Lady Mary Wroth. The Second Part of the Countess of Montgomery's Urania. Ed. Josephine A. Roberts; completed by Suzanne Gossett and Janel Mueller. Tempe: Arizona Center for Medieval and Renaissance Studies, 1999. ISBN 0 86698 253 1.
University of Texas at San Antonio
Andrea, Bernadette. "Review of Lady Mary Wroth, The Second Part of the Countess of Montgomery's Urania." Early Modern Literary Studies 7.2 (September, 2001): 12.1-4 <URL: http://purl.oclc.org/emls/07-2/andrearev.htm>.
Since the belated revival of Mary Wroth's early seventeenth century oeuvre during the late twentieth century--marked especially by Roberts's pioneering effort in producing The First Part of the Countess of Montgomery's Urania (1995)--students of Wroth have eagerly awaited the publication of the manuscript continuation of the Urania, which is housed as a unique holograph edition in the Newberry Library, Chicago. Roberts, whose brilliant career as a committed Wroth scholar was cut short by her untimely death in 1996, stood at the forefront of recovering a text obscured by Jacobean opposition to women's publication and subsequent scholarly inattention to publishing women in seventeenth-century England. Suzanne Gossett and Janel Mueller continued the work begun by Roberts to issue The Second Part of the Countess of Montgomery's Urania as an impressive scholarly edition sponsored by the Renaissance English Text Society in conjunction with the Arizona Center for Medieval and Renaissance Studies. With this publication, Wroth's complete oeuvre of published and unpublished works may be accessed in modern print editions.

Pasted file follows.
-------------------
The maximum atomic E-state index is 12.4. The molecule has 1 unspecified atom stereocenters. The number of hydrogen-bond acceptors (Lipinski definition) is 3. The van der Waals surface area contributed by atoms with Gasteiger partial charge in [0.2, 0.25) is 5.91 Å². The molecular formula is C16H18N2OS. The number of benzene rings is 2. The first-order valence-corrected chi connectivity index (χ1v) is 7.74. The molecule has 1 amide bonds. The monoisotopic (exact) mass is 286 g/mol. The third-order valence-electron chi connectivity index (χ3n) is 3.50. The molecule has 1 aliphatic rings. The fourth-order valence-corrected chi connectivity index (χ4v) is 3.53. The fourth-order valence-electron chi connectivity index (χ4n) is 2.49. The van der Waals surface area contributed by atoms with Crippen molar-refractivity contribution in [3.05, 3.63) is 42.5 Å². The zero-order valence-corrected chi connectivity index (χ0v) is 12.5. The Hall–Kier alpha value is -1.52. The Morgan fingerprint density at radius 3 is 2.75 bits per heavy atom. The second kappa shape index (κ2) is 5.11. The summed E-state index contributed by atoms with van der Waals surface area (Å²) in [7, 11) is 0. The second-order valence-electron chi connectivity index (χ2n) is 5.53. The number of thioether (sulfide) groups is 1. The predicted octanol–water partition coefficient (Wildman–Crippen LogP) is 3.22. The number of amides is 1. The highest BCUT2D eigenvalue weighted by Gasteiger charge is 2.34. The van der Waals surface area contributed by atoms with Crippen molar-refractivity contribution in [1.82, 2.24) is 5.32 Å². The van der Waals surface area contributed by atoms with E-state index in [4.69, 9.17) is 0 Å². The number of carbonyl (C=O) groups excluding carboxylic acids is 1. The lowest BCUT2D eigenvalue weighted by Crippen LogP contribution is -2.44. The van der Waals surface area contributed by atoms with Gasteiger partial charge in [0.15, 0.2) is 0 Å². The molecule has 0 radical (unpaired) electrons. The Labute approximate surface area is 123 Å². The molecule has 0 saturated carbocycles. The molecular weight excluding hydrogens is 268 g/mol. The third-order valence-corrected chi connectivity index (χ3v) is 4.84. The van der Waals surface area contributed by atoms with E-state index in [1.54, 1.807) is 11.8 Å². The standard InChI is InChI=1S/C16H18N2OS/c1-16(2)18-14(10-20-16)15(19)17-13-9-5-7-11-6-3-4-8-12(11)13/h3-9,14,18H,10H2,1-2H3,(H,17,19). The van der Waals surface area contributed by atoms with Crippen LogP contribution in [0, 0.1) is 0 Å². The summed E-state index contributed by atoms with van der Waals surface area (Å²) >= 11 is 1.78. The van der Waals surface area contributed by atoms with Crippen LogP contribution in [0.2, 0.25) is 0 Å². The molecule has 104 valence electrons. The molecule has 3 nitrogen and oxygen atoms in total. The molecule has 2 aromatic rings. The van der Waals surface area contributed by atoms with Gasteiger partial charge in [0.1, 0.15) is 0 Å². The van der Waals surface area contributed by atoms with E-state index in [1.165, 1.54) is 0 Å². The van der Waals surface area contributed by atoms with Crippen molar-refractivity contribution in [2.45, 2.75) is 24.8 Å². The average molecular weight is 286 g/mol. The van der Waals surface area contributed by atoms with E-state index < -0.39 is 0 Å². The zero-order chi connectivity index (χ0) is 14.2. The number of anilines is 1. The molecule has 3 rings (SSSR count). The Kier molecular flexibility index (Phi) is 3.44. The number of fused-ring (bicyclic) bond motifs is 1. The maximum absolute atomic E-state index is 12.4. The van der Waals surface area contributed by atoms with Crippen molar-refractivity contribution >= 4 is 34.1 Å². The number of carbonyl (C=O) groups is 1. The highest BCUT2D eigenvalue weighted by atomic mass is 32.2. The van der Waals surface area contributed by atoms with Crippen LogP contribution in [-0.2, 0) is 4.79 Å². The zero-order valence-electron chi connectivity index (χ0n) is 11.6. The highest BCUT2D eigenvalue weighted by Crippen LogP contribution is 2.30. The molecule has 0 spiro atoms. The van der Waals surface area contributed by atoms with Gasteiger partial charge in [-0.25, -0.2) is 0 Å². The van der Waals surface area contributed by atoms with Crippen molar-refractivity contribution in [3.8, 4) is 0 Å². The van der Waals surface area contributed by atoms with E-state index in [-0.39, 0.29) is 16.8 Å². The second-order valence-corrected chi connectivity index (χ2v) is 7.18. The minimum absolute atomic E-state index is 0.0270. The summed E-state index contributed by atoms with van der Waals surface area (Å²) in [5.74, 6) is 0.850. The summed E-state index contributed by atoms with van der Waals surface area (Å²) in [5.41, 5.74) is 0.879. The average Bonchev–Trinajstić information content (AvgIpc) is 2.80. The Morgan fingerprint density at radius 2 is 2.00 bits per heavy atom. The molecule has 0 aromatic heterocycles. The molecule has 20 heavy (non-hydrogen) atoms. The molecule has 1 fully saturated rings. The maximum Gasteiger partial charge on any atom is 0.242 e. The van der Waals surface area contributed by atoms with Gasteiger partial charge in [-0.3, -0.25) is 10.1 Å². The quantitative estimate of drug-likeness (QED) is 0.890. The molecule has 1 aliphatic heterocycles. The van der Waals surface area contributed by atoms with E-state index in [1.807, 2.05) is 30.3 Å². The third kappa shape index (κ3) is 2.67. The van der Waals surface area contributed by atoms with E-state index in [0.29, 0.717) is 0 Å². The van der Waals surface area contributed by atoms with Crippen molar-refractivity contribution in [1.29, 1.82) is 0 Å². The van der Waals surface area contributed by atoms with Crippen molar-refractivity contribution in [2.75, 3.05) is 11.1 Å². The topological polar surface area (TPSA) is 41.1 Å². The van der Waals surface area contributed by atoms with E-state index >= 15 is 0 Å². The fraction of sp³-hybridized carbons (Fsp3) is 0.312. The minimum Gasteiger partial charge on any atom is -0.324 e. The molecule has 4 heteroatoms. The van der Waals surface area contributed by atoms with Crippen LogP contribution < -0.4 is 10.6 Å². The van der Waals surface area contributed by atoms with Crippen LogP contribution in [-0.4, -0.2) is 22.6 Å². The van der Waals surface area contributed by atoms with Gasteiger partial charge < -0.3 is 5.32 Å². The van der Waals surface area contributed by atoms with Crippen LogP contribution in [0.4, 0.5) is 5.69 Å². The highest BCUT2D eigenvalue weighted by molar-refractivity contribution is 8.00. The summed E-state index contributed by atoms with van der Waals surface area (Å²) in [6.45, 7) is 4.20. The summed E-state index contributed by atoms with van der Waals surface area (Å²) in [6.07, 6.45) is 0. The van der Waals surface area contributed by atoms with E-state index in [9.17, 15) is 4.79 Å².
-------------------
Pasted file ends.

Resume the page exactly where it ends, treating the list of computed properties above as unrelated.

Gossett and Mueller frame The Second Part of the . . . Urania with a Textual Introduction that addresses the challenges of editing Wroth's manuscript in particular, and seventeenth-century women's writing more generally. In addition to the detailed Textual Introduction, this edition is generously supplied with illustrations from the holograph manuscript and select maps to help situate the textual and political geography of the Urania; the edition concludes with a series of addenda that enable the reader to make sense of the complex relationships connecting the Urania's far-flung cast of characters. Gossett's contribution to the Textual Introduction (sections 1, 2, 3, 6, and 7) stresses the paleographic aspects of the editorial task, including the description, history, and nature of the manuscript. Questions she addresses include the dating of the manuscript Urania, significant because the published Urania was so vociferously suppressed by vested interests within the Jacobean aristocratic patriarchy. What remains fascinatingly unresolved for contemporary students of Wroth, however, is to what extent the Urania (both the withdrawn published version and the manuscript continuation) circulated amongst seventeenth-century readers. We know that Edward Phillips, Milton's nephew, reviewed the Urania in his Theatrum Poetarum Anglicanorum as late as 1675, and that Margaret Cavendish alludes to the negative response to the Urania in her Sociable Letters (1664). Gossett provides further evidence for the persisting influence of the Urania in seventeenth-century literary circles, suggesting that it remained available for George Manners, earl of Rutland's perusal in the 1640s and that it "may have served as a source for James Shirley's Politician, 1641" (xxv). Gossett also addresses lacunas in the manuscript, suggesting that they may have involved some form of censorship (perhaps self-censorship). Mueller's sections (4 and 5) add a synopsis of Wroth's narrative and an evaluation of her style. Mueller's signaling of Wroth's shift to the second generation of her cast of characters and their displacement towards Eastern settings should provide fertile ground for the ongoing assessment of Wroth's relationship to discourses of gender, class, race, religion, and empire. Finally, Mueller's evaluation of Wroth's characteristic "trailing sentence form" (xxxiv) as representative of a favoured early seventeenth-century aristocratic prose style leads her to affirm "Roberts's decision to present the Urania as an old-spelling text with modernized punctuation" (xxxvii). Mueller, together with Gossett, nevertheless reverses Roberts's decision to eliminate Wroth's conspicuous use of capitalization, arguing that such capitalization is significantly rhetorical.